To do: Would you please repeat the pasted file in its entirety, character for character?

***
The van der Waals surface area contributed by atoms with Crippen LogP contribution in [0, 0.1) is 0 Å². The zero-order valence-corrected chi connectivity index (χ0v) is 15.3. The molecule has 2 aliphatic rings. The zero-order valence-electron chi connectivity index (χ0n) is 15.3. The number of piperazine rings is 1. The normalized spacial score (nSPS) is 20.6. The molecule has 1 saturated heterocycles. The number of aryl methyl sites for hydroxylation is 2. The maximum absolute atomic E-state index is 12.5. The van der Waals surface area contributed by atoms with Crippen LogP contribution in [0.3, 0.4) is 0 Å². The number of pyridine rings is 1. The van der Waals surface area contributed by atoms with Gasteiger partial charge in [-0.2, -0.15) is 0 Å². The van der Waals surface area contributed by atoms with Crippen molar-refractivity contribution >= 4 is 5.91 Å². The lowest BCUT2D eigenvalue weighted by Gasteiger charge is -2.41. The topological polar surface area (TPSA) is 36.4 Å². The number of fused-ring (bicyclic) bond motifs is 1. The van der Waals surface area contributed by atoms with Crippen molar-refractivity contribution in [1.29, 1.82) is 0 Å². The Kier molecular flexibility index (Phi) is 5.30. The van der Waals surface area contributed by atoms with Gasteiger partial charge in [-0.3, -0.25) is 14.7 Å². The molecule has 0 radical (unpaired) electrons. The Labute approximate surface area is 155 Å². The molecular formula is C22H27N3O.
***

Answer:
The van der Waals surface area contributed by atoms with Crippen LogP contribution in [0, 0.1) is 0 Å². The zero-order valence-corrected chi connectivity index (χ0v) is 15.3. The molecule has 2 aliphatic rings. The zero-order valence-electron chi connectivity index (χ0n) is 15.3. The number of piperazine rings is 1. The normalized spacial score (nSPS) is 20.6. The molecule has 1 saturated heterocycles. The number of aryl methyl sites for hydroxylation is 2. The maximum absolute atomic E-state index is 12.5. The van der Waals surface area contributed by atoms with Crippen LogP contribution in [0.3, 0.4) is 0 Å². The number of pyridine rings is 1. The van der Waals surface area contributed by atoms with Gasteiger partial charge in [-0.2, -0.15) is 0 Å². The van der Waals surface area contributed by atoms with Crippen molar-refractivity contribution >= 4 is 5.91 Å². The lowest BCUT2D eigenvalue weighted by Gasteiger charge is -2.41. The topological polar surface area (TPSA) is 36.4 Å². The number of fused-ring (bicyclic) bond motifs is 1. The van der Waals surface area contributed by atoms with Crippen molar-refractivity contribution in [1.29, 1.82) is 0 Å². The Kier molecular flexibility index (Phi) is 5.30. The van der Waals surface area contributed by atoms with Gasteiger partial charge in [-0.3, -0.25) is 14.7 Å². The molecule has 0 radical (unpaired) electrons. The Labute approximate surface area is 155 Å². The molecular formula is C22H27N3O.